12. It's been mentioned in earlier posts that the Bulova Accutron watch served as the clock for early pilot tone generators, used for double system filming with 16mm cameras and Nagra III. The generators were handmade units (used by David Maysles, and others ). These contained Accutron watch movements encased inside a box with battery and transistor electronics to divide the tuning fork frequency to a 60 hz sine wave--no crystal. I worked with a cameraman who had a sound kit including one of these. The Accutron tuning fork was pitched somewhat higher than 60Hz--possibly 200 Hz or more. . It was wrapped in foam to keep it quiet, but even so the tone was clearly audible in a quiet room, esp if you put the generator down on a resonant surface. Legend had it that this design originated with the technical team assembled by Robert Drew (1924-2014) to make documentaries for Life magazine. The camera dept included Jim Lipscombe, D.A. Pennebaker, Albert Maysles, Richard Leacock. Mitch Bogdanowicz was the machinist and camera engineer, commissioned to build equipment for the handheld battery-operated methods Drew required. He had a genious for finding available existing components (such as the watch) which could be repurposed into agile tools. The starting point for the cameras was the Bach Auricon Cinevoice Pro600 newsreel camera which was cumbersome. The camera was heavily modified -- chopped, channelled, its single- system sound was ditched, its AC synchronous motor was battery-powered by an inverter. Camera inverters used the Accutron tuning fork. Although this specific portable design effort started around 1954, the Accutron watch was not released commercially until around 1960. The new lighter and more portable sync sound equipment was emulated by others, esp the New Wave people in France, and in Canada and England, and by the early 1970's, the commercial designers Nagra, Stellavox, Ryder, and established camera companies had begun to design crystal pilot circuitry, more efficient equipment, crystal DC motors, etc..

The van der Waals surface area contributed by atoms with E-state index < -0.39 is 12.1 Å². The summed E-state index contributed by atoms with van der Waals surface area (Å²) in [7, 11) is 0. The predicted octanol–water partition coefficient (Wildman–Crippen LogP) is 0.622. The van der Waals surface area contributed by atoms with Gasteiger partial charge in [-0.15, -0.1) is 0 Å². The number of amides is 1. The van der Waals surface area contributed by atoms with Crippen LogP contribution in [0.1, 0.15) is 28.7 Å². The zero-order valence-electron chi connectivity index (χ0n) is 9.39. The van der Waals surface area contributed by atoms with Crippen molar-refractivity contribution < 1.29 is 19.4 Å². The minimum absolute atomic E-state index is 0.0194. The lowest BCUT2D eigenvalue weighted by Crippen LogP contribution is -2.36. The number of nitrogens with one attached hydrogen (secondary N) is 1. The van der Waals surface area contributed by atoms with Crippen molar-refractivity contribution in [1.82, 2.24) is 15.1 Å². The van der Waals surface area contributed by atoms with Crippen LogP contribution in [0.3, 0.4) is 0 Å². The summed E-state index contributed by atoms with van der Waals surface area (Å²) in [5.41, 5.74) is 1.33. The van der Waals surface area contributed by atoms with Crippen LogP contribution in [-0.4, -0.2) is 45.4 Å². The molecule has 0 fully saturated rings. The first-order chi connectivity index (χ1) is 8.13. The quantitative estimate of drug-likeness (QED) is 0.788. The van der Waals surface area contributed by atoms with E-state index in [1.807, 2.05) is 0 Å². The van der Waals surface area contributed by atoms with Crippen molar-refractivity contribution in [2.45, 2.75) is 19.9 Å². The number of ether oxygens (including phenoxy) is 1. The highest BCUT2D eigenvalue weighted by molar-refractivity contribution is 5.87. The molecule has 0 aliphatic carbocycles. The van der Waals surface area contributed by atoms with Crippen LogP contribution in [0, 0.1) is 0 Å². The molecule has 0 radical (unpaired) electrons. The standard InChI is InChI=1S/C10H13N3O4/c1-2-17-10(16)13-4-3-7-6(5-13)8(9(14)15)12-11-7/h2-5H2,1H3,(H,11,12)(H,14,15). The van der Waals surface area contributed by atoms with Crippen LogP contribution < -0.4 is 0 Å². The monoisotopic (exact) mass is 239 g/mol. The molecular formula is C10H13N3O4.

13. http://www.americanmovieco.com/lytro-camera-light-field-technology/?utm_source=Lytro+Camera%3A+The+End+of+Green+Screen&utm_campaign=Augmented+Reality+Hololens&utm_medium=email Has anyone seen evidence of this LYTRO technology in use? Even if it's a hoax, it's a good one. I see a possible breakthrough in sound using analagous technology. Are the much slower sound waves and their travel through the medium of air (or other media) different enough from the photon-composed waves of light to have no relevance here? It seems the signal-processing requirement could be less than the 40K they are using (?)? The idea that focus is a thing of the past, if applied to sound waves, could be what we've been looking for.
  14. IN 1969, I was walking past Advance Electronics on 46th St between 5th and 6th aves (?) and saw in the window a crinkle-finish maybe 4" in diameter seven foot long microphone with baffle-fins along the barrel lying among other electronic parts. I remember that it had a sennheiser marque and a slick sculpted look to it. I went in and asked about it and was told that it was used and had come from a baseball stadium across the East river. I asked for the price but nobody had figured out a price, or even if it was really going to be for sale, so they told me to come back another day. It was there for awhile and I always looked at it but was pretty sure that whatever the cost I had more important things to do with my $52 a week. Never saw another. I've seen the EV's from a distance, but am pretty sure this was not one of those.
  15. Yes, that probably is tape you see. Your story about falling parts resonates. Not sure the camera tape would have totally secured it, but as I recall, that pop screen basket fit tightly on the microphone--but the foam teardrop sometimes would be missing and you'd wonder where it went! The gutted Nagra was a new part supplied by N.M.R.Inc. in NY from their parts list. The chassis-half at the time was under $100. The phenolic battery case with spring-loaded contacts, handle mounting hardware, and the stainless battery door were also purchased new, housed the power supply for the rig. A boom person and a mixer could have been the right way to do it, but it wasn't a cost-saving decision. There was money. Flying into Rocky Mountain backcountry not sure what would be there, jumping out of a helicopter to pick up a patient with major trauma, it was cramped all the way back to the roof of the hospital, running into the elevator and through to the sometimes tiny operating room--the care providers wanted to see the smallest crew, so there were major compromises and risks were taken at times.